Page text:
HRE3D+ 3D Printed Titanium Wheel. They first started 16 pounds for a 20-inch wheel, and 19 pounds for a 21-inch. According to HRE President/CEO Alan Peltier, “We’re proud to be breaking new ground in wheel manufacturing with the updated HRE3D+ wheels. HRE utilize the brand’s 3D-printed multiple additive manufacturing systems ‘Direct Metal Laser Melting’ (DMLM). Working with GE Additive has given us access to some truly cutting-edge technology, and we’re exploring the future of wheel technology together with tools that will continue to evolve over the next few years. We can’t wait to see what we’re able to accomplish next”.
According to the Bugatti,” junior Bugatti cars built to celebrate the brand’s 110th anniversary. Bugatti and Junior Classics are reviving the idea of the Bugatti ‘Baby’, presenting the first 3D-printed design model on the Bugatti stand at Geneva International Motorshow”.
According to Martin Goede, he is the Head of Technology Planning and Development at Volkswagen, “A complete vehicle won’t come out of a 3D printer any time soon. The goal is to integrate printed structural parts into the next vehicle generation. Over the long term, we expect to see continuous growth in lot sizes, component size and technical requirements – all the way up to components that are the size of soccer balls and are produced in lot sizes of more than 100,000 units per year.
Volkswagen has been using the process for more than 20 years now but not in mass production. In prototype construction, 3D printing has already proven itself to be a practical, effective solution. It would simply take too much work to make casting and press tools for components that are produced in small lot sizes”.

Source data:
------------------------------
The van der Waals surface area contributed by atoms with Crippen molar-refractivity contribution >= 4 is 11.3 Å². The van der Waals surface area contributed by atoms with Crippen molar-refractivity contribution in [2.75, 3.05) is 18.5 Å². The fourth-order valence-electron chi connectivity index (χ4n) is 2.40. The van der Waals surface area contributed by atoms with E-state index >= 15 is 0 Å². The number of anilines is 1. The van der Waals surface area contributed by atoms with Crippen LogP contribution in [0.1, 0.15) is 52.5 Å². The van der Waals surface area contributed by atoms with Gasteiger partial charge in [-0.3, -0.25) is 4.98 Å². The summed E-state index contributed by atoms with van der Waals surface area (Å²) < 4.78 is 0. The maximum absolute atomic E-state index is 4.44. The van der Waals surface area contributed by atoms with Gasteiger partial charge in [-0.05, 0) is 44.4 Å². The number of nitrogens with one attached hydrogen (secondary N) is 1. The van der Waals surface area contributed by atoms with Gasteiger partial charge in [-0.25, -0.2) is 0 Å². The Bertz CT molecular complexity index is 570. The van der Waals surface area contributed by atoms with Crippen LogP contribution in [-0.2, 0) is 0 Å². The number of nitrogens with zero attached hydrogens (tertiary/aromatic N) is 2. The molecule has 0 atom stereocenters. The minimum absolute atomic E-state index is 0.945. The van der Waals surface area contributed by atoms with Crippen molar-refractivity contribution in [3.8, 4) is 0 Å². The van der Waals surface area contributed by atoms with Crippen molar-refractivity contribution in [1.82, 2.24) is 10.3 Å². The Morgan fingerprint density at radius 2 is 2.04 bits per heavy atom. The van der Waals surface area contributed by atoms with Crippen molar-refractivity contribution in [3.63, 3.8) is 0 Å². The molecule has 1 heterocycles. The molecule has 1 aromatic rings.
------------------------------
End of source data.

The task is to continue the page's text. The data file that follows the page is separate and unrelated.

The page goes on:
Expected to cost just US$9,450, the two-seater LSEV will have a maximum speed of 70 kilometres per hour and a range of 150km 19 March 2018 | Daniel Ren | South China Morning Post “X Electrical Vehicle, from Italy, says it is edging closer to mass production in China of its low-speed 3D-printed cars, which […]
3D Printing technology to make Rolls Royce’s parts and how it will work. Future is 3D Printing.
Using 3D Printing techniques they are able to make shapes that they never couldn’t with standard manufacturing. According to Rolls Royce’s Head of Additive Layer Manufacturing, Mr. Neil Mantle, is using the technology to develop better and more efficient aerospace components.:)
Formula 1 cars race at very high speeds – up to 227 mph (365 km/h)– utilizing power units that reach a maximum of 15,000 revolutions per minute (RPM). We love McLAREN cars. They are awesome. (please drive safely and not too fast, please don’t text and drive).
McLAREN deploys STRATASYS additive manufacturing to improve 2017 car performance. They 3D-printed a structural bracket to attach the hydraulic line on the MCL32 race car using Stratasys FDM technology, leveraging a Fortus 450mc Production 3D Printer with carbon-fibre-reinforced nylon material (FDM® Nylon 12CF).
“They are consistently modifying and improving our Formula 1 car designs,” said Neil Oatley, Design and Development Director, McLaren Racing. “So the ability to test new designs quickly is critical to making the car lighter and, more importantly, increasing the number of tangible iterations in improved car performance.
“If we can bring new developments to the car one race earlier – going from new idea to new part in only a few days – this will be a key factor in making the MCL32 more competitive. By expanding the use of Stratasys 3D printing in our manufacturing processes, including producing final car components, composite lay-up and sacrificial tools, cutting jigs, and more, we are decreasing our lead times while increasing part complexity.”
“Formula 1 is one of the world’s best proving grounds for our additive manufacturing solutions,” said Andy Middleton, President, Stratasys EMEA. “As the Official Supplier of 3D-Printing Solutions to the McLaren-Honda Formula 1 team, we are working closely together to solve their engineering challenges in the workshop, in the wind-tunnel, and on the track. We believe that this, in turn, will enable us to develop new materials and applications that bring new efficiency and capability to McLaren Racing and other automotive designers and manufacturers.”
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